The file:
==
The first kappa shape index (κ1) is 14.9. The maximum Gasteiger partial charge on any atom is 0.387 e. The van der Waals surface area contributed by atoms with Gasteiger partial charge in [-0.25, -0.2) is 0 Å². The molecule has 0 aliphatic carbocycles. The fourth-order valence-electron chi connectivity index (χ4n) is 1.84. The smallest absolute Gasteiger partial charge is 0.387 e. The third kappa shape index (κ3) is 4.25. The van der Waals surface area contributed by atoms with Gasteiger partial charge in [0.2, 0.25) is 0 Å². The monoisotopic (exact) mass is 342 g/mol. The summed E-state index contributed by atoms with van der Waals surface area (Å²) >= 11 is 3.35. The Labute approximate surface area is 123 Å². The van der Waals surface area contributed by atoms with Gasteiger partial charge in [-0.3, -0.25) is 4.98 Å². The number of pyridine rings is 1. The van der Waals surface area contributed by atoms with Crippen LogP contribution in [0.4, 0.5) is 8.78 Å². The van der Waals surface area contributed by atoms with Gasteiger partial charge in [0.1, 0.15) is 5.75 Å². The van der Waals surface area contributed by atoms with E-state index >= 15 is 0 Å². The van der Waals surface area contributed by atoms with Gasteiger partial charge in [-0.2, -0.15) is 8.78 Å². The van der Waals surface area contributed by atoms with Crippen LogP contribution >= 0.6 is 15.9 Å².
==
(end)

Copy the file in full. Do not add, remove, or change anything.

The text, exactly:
The first kappa shape index (κ1) is 14.9. The maximum Gasteiger partial charge on any atom is 0.387 e. The van der Waals surface area contributed by atoms with Gasteiger partial charge in [-0.25, -0.2) is 0 Å². The molecule has 0 aliphatic carbocycles. The fourth-order valence-electron chi connectivity index (χ4n) is 1.84. The smallest absolute Gasteiger partial charge is 0.387 e. The third kappa shape index (κ3) is 4.25. The van der Waals surface area contributed by atoms with Gasteiger partial charge in [0.2, 0.25) is 0 Å². The monoisotopic (exact) mass is 342 g/mol. The summed E-state index contributed by atoms with van der Waals surface area (Å²) >= 11 is 3.35. The Labute approximate surface area is 123 Å². The van der Waals surface area contributed by atoms with Gasteiger partial charge in [-0.3, -0.25) is 4.98 Å². The number of pyridine rings is 1. The van der Waals surface area contributed by atoms with Crippen LogP contribution in [0.4, 0.5) is 8.78 Å². The van der Waals surface area contributed by atoms with Gasteiger partial charge in [0.1, 0.15) is 5.75 Å². The van der Waals surface area contributed by atoms with E-state index >= 15 is 0 Å². The van der Waals surface area contributed by atoms with Gasteiger partial charge in [-0.2, -0.15) is 8.78 Å². The van der Waals surface area contributed by atoms with Crippen LogP contribution >= 0.6 is 15.9 Å².